Mike's death effectively wipes out William's bloodline, though it doesn't stop William's story there. Ennard's victory represents the goriest moment in the franchise, with the details behind the violence no longer left to the imagination. If there was ever a moment that may be too brutal to appear in the "Five Nights at Freddy's" movie, Ennard killing Mike would be it. Which, of course, is precisely why exactly the gruesome moment should make it into the film.

The Bite of '87

The original "Five Nights at Freddy's" references an incident colloquially known as the Bite of '87, taking place after William sold the Freddy Fazbear license. The resulting new restaurant, Freddy Fazbear's Pizza, gains four of William's animatronics, unaware that they're haunted by the spirits of William's victims. During a birthday party, a child approaches one of the animatronics, only to have it bite their head, severely damaging their brain but surviving. The incident temporarily shutters Freddy Fazbear's Pizza, giving the pizzeria its own notorious reputation.

The Bite of '87 ranks as the most notable piece of lore behind the franchise, referenced heavily in the first two games. It's virtually guaranteed that the accident will occur in the "Five Nights at Freddy's" movie, given how much it looms over the series. Only mentioned in the games, the film has the chance of plunging audiences into the thick of the Bite of '87. And with fans speculating for years which specific animatronic claims responsibility for the bite, the movie can finally confirm who the culprit is.

Springtrap is born

Like any good villain, William gets his comeuppance from the instruments of death he constructed to carry out his murders. Sneaking into the pizzeria to collect the supernatural residue from his victims left in the animatronics, William is ambushed by their ghosts haunting the robotic suits. William is stuffed into a spare Spring Bonnie animatronic and crushed to death in the same manner as the killings he carried out. However, just like those he murdered, William finds his spirit haunting the animatronic he is killed in, taking on the nickname Springtrap.

Just as deadly post-mortem, William's spirit goes on to haunt other animatronics in later games after Springtrap is eventually destroyed. The franchise needs an antagonist that's human, not just a largely silent animatronic, and William fulfills that while adding to the lore. William's eventual death at the hands of his murderous creations feels both cathartic and poetic, and fitting of his crimes. And if there's anything that could set up a potential sequel, William's monstrous rebirth as Springtrap lends itself perfectly to that possibility.

The animatronics run amuck

William's numerous victims take the lethal pain he inflicted on them in life and share it with others while haunting the animatronics. After relocating to Freddy Fazbear's Pizza, the animatronics develop a reputation for coming online at night and mistaking anyone they find as a fellow animatronic outside of their suit. This results in them taking the hapless bystander and stuffing them into a spare animatronic suit, killing them just as William had to his targets. The murderous tendency leads to a rotating set of night security guards at the pizzeria, either by their own deaths or resignation after learning the truth.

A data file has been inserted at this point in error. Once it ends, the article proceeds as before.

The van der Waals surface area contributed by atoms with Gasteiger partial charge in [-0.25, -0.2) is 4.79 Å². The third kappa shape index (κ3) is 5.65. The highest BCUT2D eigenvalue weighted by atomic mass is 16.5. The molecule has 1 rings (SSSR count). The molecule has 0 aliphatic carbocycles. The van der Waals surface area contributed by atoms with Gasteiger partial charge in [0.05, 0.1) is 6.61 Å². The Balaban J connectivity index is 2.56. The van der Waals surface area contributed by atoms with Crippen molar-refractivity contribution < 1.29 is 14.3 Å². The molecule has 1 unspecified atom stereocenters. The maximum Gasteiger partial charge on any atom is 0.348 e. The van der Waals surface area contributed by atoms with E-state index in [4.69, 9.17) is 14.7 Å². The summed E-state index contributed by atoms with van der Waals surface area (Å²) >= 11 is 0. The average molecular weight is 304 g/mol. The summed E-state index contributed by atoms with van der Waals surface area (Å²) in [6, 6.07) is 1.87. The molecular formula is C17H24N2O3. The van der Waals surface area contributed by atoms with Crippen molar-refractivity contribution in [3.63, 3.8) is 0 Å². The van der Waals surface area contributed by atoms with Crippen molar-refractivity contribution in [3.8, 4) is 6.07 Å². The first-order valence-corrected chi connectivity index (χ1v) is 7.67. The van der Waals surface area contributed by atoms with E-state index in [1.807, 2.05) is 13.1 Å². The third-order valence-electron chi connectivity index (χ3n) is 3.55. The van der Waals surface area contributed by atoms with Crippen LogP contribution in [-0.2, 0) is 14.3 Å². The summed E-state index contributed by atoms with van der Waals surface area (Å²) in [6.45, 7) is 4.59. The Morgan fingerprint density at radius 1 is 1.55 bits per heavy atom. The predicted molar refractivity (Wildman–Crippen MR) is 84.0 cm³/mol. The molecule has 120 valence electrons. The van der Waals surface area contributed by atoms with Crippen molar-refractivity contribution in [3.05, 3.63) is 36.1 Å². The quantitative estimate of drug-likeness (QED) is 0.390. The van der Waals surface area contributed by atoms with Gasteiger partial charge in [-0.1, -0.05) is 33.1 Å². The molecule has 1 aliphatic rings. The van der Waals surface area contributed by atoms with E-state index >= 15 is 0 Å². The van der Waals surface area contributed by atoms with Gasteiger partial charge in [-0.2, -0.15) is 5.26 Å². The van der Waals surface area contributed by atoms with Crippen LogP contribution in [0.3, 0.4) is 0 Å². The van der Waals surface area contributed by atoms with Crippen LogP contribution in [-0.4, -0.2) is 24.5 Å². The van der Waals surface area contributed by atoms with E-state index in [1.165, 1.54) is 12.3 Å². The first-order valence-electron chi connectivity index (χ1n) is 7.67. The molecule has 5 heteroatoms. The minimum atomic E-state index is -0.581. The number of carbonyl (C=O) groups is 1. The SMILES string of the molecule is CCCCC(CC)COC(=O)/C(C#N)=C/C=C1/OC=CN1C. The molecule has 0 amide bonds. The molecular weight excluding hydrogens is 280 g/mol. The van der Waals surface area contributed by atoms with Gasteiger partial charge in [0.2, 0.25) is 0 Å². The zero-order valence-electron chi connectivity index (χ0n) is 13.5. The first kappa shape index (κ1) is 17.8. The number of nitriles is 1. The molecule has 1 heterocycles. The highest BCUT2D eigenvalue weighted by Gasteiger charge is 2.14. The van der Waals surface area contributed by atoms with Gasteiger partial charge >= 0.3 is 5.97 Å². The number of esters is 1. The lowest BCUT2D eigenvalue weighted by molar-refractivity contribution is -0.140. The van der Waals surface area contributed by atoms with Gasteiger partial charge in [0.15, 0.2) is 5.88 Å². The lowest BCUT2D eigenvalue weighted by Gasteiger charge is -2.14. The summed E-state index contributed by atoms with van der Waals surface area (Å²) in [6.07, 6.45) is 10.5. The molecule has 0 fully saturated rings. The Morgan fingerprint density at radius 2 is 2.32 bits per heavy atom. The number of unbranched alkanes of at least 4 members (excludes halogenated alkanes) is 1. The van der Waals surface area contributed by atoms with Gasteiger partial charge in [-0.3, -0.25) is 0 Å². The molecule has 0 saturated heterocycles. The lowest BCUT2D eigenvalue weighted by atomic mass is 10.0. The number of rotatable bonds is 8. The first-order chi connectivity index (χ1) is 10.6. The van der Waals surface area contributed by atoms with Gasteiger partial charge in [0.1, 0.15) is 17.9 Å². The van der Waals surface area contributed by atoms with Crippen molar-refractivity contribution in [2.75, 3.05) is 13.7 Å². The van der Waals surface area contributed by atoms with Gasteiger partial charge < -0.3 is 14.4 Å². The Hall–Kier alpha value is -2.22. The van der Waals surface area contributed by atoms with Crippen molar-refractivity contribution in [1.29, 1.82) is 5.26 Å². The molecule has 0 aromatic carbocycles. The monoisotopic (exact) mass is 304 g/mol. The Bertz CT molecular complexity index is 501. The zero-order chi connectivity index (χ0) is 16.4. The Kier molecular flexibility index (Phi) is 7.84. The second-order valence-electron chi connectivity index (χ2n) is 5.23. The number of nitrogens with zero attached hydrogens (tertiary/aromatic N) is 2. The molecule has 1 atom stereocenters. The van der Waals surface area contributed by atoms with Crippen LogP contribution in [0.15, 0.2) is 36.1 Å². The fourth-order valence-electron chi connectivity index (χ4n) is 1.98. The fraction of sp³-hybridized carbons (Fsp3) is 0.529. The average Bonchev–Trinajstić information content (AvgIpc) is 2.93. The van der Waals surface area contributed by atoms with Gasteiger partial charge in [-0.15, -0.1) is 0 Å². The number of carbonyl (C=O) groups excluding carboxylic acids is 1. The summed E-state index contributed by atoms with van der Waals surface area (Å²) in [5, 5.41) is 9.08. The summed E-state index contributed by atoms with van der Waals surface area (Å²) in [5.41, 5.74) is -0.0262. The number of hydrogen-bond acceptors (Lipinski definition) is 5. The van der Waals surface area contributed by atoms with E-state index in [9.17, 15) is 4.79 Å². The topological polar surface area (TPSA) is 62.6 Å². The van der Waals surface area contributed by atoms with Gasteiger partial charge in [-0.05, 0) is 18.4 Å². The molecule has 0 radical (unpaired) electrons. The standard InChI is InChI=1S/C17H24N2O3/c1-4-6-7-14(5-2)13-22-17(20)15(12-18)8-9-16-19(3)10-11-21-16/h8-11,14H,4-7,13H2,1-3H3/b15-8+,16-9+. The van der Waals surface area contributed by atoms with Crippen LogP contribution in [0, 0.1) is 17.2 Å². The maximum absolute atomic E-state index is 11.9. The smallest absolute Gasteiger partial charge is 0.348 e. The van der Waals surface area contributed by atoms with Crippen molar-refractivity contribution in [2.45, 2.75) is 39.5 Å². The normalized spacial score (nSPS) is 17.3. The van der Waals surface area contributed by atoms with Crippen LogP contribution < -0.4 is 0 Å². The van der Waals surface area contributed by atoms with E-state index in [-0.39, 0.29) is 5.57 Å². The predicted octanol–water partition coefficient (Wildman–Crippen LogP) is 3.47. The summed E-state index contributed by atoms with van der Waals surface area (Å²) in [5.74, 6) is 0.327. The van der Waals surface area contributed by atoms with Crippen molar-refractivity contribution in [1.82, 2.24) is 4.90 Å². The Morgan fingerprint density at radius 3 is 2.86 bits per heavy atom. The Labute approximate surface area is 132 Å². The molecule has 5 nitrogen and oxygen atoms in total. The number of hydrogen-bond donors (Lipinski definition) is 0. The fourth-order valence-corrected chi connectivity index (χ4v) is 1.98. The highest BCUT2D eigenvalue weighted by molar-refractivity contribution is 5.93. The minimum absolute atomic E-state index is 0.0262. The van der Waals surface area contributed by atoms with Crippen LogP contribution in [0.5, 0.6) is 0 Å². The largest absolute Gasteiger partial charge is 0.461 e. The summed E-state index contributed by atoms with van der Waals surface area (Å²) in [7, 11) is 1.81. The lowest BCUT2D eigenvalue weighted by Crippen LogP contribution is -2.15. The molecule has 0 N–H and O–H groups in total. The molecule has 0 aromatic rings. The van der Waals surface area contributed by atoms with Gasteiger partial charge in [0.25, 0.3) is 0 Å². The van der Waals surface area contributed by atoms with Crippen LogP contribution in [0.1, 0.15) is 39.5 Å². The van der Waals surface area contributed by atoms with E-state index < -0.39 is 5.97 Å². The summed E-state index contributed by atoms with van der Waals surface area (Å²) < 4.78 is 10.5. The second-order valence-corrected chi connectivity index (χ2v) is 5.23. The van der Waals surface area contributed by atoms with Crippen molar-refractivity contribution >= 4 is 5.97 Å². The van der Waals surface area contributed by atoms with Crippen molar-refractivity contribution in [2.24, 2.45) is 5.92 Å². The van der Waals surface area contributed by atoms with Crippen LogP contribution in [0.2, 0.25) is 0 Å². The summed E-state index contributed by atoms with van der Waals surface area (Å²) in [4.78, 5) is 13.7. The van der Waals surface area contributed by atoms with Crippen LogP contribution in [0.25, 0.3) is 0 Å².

The "Game Over" screen in the original "Five Nights at Freddy's" game makes this horror visible, with the failed player character's eyes gruesomely dangling out of a spare suit. Other imagery in the subsequent video games shows the skeletal jaws of other victims visible from the animatronics' open maws. In order to be taken seriously, the "Five Nights at Freddy's" movie needs to stack up a body count to lend a sense of stakes and terror. Because of the games, we know how the animatronics will make good on that expectation.

Phone Guy's final message

The earliest presumed victim of the haunted animatronics in Freddy Fazbear's Pizza, outside of the Bite of '87, is Mike Schmidt's unnamed predecessor. Nicknamed Phone Guy for the phone messages he left his eventual successor, the man is heard being overwhelmed by animatronics in his fourth message. Though Phone Guy's final fate remains uncertain, the terrifying Golden Freddy animatronic is heard roaring, abruptly ending the recording. The fifth and final message left for Mike features garbled, demonic voices suggesting Phone Guy's employment was cut short.

The "Five Nights at Freddy's" movie has the chance to reveal on-screen what exactly happens to Phone Guy during his ill-fated final shift. Given what players can surmise from the original game, Phone Guy did not get his happy ending after warning Mike about the job. If the animatronics' usual behavior provides any indication, Phone Guy might be stuffed in one of the spare animatronic suits in the back. At the very least, maybe Phone Guy can finally get an actual name as he makes his cinematic last stand.

Lights out

The "Five Nights at Freddy's" games don't rely on gore to deliver scares but rather inescapably mounting tension punctuated by jump scares. The most suspenseful sequence in the original game occurs when players run out of power by keeping an eye on the animatronics and the emergency doors shut too long. As the generator fails, the pizzeria plunges into total darkness, security cameras cease functioning, and the doors open wide. Taking advantage of the situation, Freddy himself taunts the players with a birthday song before attacking them.

Though not physically brutal, some variation on this scene should make an appearance in the film, perhaps in its climax. Unrelentingly taut, the lights-out sequence showcases what "Five Nights at Freddy's" does best as players hold their breath hoping Freddy doesn't strike. In a darkened movie theater with Surround Sound, this scene would only be more terrifying as the characters try to hide in the shadows. "Five Nights at Freddy's" lives and dies on how well it delivers suspense — and this scene could translate beautifully.